After the 1998 Olympics, Granato tried another hockey related career when she became a radio broadcaster for the Los Angeles Kings, the second such woman in league history. This position allowed her time to continue to train for the U.S. women's team, though she only did it only for one season. In 1999, Granato devoted herself to hockey full time by playing for USA's select program for several years.

In 2002, Granato was again a member of the U.S. women's Olympic hockey team. Again named captain, Team USA won the silver medal by losing to Canada, 3-2. After the Olympics, she planned on playing for the Vancouver Griffins of the National Women's Hockey League in 2002-03, and hoped to play in the 2006 Winter games.

In describing what makes Granato a great hockey player, her 1998 Olympic coach, Ben Smith, told Thom Loverro of the Washington Times, "Cammi is a player whose total is better than the sum of their parts. She is not the strongest skater or shooter, but in tight circumstances, she comes through. Her teammates look up to her as a leader."


1971Born on March 24, in Maywood, Illinois
c. 1976Begins playing hockey
1989Begins playing college hockey at Providence College
1990Founding member of the U.S. Women's National Hockey Team
1991Plays on U.S. Women's National Hockey Team
1992Plays on Women's National Team
1993Graduates from Providence with bachelors degree; works as an assistant coach for Junior A team, the Wisconsin Capitols, in the fall
1994-97Plays college hockey for Concordia University (Montreal)
1994-97Plays on the U.S. Women's National Hockey Team
1997Earns masters in sports administration from Concordia University
1998Plays on the U.S. women's team at the Olympics in Nagano; wins the gold medal
1998-99Works as radio commentator for the Los Angeles Kings
2002Plays on the U.S. women's team at the Olympics; wins the silver medal

Awards and Accomplishments

1990With U.S. Women's National Hockey Team, won silver at the women's world championship
1991Named Women's Hockey Player of the Year for the Eastern College Athletic Conference
1992Named Women's Hockey Player of the Year for the Eastern College Athletic Conference; played on Women's National Team, winning silver at World Championships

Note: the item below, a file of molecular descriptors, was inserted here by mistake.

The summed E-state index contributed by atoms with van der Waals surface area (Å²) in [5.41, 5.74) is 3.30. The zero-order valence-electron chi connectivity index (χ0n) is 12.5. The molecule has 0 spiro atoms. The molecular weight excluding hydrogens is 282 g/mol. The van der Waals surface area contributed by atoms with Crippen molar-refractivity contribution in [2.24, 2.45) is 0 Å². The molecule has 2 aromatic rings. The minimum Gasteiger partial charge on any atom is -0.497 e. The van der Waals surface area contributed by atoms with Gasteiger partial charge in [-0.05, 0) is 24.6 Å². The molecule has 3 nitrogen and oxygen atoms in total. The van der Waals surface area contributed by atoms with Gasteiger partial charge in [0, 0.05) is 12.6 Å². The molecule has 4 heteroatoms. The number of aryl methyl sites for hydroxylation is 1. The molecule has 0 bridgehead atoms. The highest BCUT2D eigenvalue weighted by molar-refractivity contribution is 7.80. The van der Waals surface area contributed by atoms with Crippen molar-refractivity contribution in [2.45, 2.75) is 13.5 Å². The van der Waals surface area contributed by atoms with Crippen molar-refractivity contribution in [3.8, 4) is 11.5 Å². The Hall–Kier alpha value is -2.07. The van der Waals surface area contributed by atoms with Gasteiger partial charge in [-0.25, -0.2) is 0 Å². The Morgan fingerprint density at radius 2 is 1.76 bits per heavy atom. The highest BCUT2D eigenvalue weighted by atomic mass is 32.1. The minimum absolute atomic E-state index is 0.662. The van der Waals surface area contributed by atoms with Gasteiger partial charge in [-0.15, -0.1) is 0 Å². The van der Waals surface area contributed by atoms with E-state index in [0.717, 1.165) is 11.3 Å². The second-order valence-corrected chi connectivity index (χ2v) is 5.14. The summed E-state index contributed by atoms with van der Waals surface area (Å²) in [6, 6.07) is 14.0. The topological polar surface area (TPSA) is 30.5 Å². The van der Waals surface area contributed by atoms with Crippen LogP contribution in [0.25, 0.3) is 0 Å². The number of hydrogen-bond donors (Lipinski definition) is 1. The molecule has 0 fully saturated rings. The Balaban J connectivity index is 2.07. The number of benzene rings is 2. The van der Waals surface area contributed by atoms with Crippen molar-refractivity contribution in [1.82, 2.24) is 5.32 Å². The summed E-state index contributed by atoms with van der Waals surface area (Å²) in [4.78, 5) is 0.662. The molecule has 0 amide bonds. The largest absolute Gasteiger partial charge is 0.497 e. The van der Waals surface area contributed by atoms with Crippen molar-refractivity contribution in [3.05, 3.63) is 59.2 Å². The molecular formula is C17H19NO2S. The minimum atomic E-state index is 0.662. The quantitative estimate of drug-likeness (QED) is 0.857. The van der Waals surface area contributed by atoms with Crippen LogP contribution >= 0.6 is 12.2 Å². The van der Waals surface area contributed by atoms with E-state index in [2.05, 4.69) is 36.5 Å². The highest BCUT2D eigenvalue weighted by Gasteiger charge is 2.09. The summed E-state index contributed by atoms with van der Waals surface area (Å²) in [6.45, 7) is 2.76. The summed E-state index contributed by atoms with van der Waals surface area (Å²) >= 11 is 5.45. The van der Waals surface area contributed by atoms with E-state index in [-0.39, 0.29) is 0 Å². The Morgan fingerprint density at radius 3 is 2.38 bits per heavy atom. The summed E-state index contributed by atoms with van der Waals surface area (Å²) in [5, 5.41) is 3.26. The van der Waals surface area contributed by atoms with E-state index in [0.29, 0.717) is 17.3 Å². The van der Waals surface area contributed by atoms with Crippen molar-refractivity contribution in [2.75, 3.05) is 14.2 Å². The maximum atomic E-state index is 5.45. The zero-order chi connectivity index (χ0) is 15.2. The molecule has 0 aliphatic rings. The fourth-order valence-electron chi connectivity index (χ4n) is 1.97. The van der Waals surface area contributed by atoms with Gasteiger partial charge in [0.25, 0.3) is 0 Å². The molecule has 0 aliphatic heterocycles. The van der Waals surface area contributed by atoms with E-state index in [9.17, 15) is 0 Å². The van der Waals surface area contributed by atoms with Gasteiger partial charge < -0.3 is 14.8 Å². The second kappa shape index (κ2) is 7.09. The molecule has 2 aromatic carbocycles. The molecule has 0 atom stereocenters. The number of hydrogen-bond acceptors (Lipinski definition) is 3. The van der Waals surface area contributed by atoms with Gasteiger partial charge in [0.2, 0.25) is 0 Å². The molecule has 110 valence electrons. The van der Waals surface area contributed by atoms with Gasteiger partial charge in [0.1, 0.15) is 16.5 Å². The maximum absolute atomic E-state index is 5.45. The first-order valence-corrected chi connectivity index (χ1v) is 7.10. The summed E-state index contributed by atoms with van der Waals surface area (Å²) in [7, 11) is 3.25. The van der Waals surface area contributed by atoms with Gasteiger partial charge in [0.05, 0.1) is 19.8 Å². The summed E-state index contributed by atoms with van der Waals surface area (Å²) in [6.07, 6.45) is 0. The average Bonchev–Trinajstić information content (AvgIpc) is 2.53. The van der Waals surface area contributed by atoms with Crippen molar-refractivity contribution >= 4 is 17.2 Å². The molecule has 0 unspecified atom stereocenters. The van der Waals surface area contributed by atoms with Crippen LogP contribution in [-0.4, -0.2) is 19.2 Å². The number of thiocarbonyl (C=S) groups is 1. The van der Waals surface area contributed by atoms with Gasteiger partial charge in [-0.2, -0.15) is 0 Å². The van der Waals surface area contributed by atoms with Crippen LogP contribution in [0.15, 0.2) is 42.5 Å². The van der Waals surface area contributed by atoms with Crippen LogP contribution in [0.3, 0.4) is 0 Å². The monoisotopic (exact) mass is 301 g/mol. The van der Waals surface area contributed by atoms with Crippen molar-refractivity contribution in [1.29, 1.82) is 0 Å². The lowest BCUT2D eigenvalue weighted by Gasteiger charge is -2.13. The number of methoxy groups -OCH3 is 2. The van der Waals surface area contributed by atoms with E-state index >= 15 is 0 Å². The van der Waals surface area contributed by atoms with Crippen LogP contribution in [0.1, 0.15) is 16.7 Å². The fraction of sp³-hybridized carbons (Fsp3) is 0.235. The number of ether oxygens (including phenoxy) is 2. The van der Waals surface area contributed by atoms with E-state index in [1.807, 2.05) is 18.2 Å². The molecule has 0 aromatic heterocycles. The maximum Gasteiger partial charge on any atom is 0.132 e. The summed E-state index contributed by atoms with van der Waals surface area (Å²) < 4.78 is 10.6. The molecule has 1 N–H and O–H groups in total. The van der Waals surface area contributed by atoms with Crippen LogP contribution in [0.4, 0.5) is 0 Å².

1994Silver medal as part of the women's national team at the world championships
1996Named USA Hockey women's player of the year
1997Silver medal as part of the women's national team at the world championships
1998Played on the U.S. women's team at the Olympics in Nagano, winning the gold medal
2002Played on the U.S. women's team at the Olympics, winning the silver medal


Address: c/o USA Hockey, Inc., 1715 Bob Johnson Rd., Colorado Springs, CO 80906.



Athletes and Coaches of Winter. New York: Macmillan Reference USA, 2000.


Associated Press (October 28, 1990).

Blauvelt, Harry, and Carl M. Blumberg. "Providence star got her start against antagonistic brothers." USA Today (January 8, 1993): 10C.

Dater, Adrian. "Granato finds voice doing radio work." Denver Post (January 3, 1999): C8.

Delany, Maureen. "Check out the 'other' Granato." Press-Enterprise (February 5, 1998): C1.

Dupont, Kevin Paul. "Back to the Future for the Golden Girls." Boston Globe (February 12, 2002): D13.

Hickling, Dan. "Granato's star continues to shine." Providence Journal-Bulletin (February 4, 1996): 17C.

Huebner, Barbara. "Granato front and center." Boston Globe (February 7, 1998): G7.

Huebner, Barbara. "Granato still game." Boston Globe (December 9, 1998): F1.

La Canfora, Jason. "Clash of the Titans Is All Set." Washington Post (February 20, 2002): D9.

Loverro, Thom. "Skating boundaries." Washington Times (February 2, 1998): B7.

Lucas, Mike. "She's Accepted, She's a Granato." Capital Times (September 21, 1993): 1B.

Loverro, Thom. "Cammi's old dream comes true." Washington Times (February 18, 1998): B1.

Michaelis, Vicki. "Granato still giving it her best shot at 30." USA Today (February 7, 2002): 5C.

Olson, Lisa. "One Historic Triumph for Cammi, U.S." Daily News (February 9, 1998): 49.

Phillips, Randy. "Granato gears up for Games." The Gazette (January 24, 1997): F4.

Phillips, Randy. "Granato leads Stingers to Quebec title in swan song." Gazette (March 3, 1997): C6.

Phillips, Randy. "That Granato." Gazette (February 10, 1994): C3.

Raboin, Sharon. "Granato has everything in check." USA Today (January 26, 1998): 19C.

Raboin, Sharon. "Worlds veteran Granato now scores by leading." USA Today (April 7, 200): 11C.

Robbins, Liz. "Aggressive Canadians Win Gold Over U.S." New York Times (February 22, 2002): D1.

Rubin, Roger. "For Cammi Granato, Hockey's Her Life." Daily News (April 10, 1997): 106.

Schuyler, Ed. "Cammi Granato." Associated Press (February 25, 1998).

Tuchinsky, Evan. "Cammi Granato blazes trail at Kings' microphone." Press-Enterprise (October 9, 1998): C7.

Woodley, Kevin. "Olympic loss keeps vet Granato on ice." USA Today (July 1, 2002): 3C.

Woodward, Steve. "Granato wouldn't be cowed into quitting." USA Today (July 30, 1993): 10C.


Colorado Avalanche Web Site. (December 16, 2002).

Sketch by A. Petruso

Career Statistics

1990World Championships59514
1992World Championships58210
1994World Championships55712
1995Pacific Women's Championships54711
1996Three Nations Cup5516
1996Pacific Women's Championships5639
1997World Championships5538
1997Three Nations Cup4224
1998Pre-Olympic Tour29141731
1998Thee Nations Cup4022
1999World Championships5358
2000Select Team20172542
2000World Championships5617
2001National Team38363268
2001World Championships57613